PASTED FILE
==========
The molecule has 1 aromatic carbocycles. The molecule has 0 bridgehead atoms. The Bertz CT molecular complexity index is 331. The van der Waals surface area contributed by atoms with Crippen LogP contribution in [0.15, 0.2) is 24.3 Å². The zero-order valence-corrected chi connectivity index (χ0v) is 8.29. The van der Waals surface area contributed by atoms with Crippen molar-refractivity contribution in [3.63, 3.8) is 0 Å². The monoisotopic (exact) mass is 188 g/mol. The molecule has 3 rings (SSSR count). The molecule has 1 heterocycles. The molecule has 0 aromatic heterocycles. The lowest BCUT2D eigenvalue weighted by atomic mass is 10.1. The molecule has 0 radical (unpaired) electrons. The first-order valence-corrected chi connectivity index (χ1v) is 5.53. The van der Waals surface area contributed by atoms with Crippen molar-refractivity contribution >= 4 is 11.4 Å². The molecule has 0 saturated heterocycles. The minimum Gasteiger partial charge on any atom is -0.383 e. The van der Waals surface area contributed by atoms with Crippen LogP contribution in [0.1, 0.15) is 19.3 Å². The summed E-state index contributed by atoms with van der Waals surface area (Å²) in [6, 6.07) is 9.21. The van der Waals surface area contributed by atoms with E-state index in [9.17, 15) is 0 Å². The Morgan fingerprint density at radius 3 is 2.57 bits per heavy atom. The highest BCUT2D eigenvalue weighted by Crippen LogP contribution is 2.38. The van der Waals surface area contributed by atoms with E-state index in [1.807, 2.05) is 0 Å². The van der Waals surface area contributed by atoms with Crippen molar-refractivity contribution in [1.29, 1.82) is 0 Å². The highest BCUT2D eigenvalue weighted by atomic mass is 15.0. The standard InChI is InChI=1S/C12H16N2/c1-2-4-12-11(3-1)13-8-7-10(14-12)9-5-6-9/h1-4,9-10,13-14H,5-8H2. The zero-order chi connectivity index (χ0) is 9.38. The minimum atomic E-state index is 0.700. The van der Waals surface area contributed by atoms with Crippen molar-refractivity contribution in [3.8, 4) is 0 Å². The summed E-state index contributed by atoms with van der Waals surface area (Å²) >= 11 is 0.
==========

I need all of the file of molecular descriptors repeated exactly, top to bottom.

The molecule has 1 aromatic carbocycles. The molecule has 0 bridgehead atoms. The Bertz CT molecular complexity index is 331. The van der Waals surface area contributed by atoms with Crippen LogP contribution in [0.15, 0.2) is 24.3 Å². The zero-order valence-corrected chi connectivity index (χ0v) is 8.29. The van der Waals surface area contributed by atoms with Crippen molar-refractivity contribution in [3.63, 3.8) is 0 Å². The monoisotopic (exact) mass is 188 g/mol. The molecule has 3 rings (SSSR count). The molecule has 1 heterocycles. The molecule has 0 aromatic heterocycles. The lowest BCUT2D eigenvalue weighted by atomic mass is 10.1. The molecule has 0 radical (unpaired) electrons. The first-order valence-corrected chi connectivity index (χ1v) is 5.53. The van der Waals surface area contributed by atoms with Crippen molar-refractivity contribution >= 4 is 11.4 Å². The molecule has 0 saturated heterocycles. The minimum Gasteiger partial charge on any atom is -0.383 e. The van der Waals surface area contributed by atoms with Crippen LogP contribution in [0.1, 0.15) is 19.3 Å². The summed E-state index contributed by atoms with van der Waals surface area (Å²) in [6, 6.07) is 9.21. The van der Waals surface area contributed by atoms with E-state index in [9.17, 15) is 0 Å². The Morgan fingerprint density at radius 3 is 2.57 bits per heavy atom. The highest BCUT2D eigenvalue weighted by Crippen LogP contribution is 2.38. The van der Waals surface area contributed by atoms with E-state index in [1.807, 2.05) is 0 Å². The van der Waals surface area contributed by atoms with Crippen molar-refractivity contribution in [1.29, 1.82) is 0 Å². The highest BCUT2D eigenvalue weighted by atomic mass is 15.0. The standard InChI is InChI=1S/C12H16N2/c1-2-4-12-11(3-1)13-8-7-10(14-12)9-5-6-9/h1-4,9-10,13-14H,5-8H2. The zero-order chi connectivity index (χ0) is 9.38. The minimum atomic E-state index is 0.700. The van der Waals surface area contributed by atoms with Crippen molar-refractivity contribution in [3.8, 4) is 0 Å². The summed E-state index contributed by atoms with van der Waals surface area (Å²) >= 11 is 0.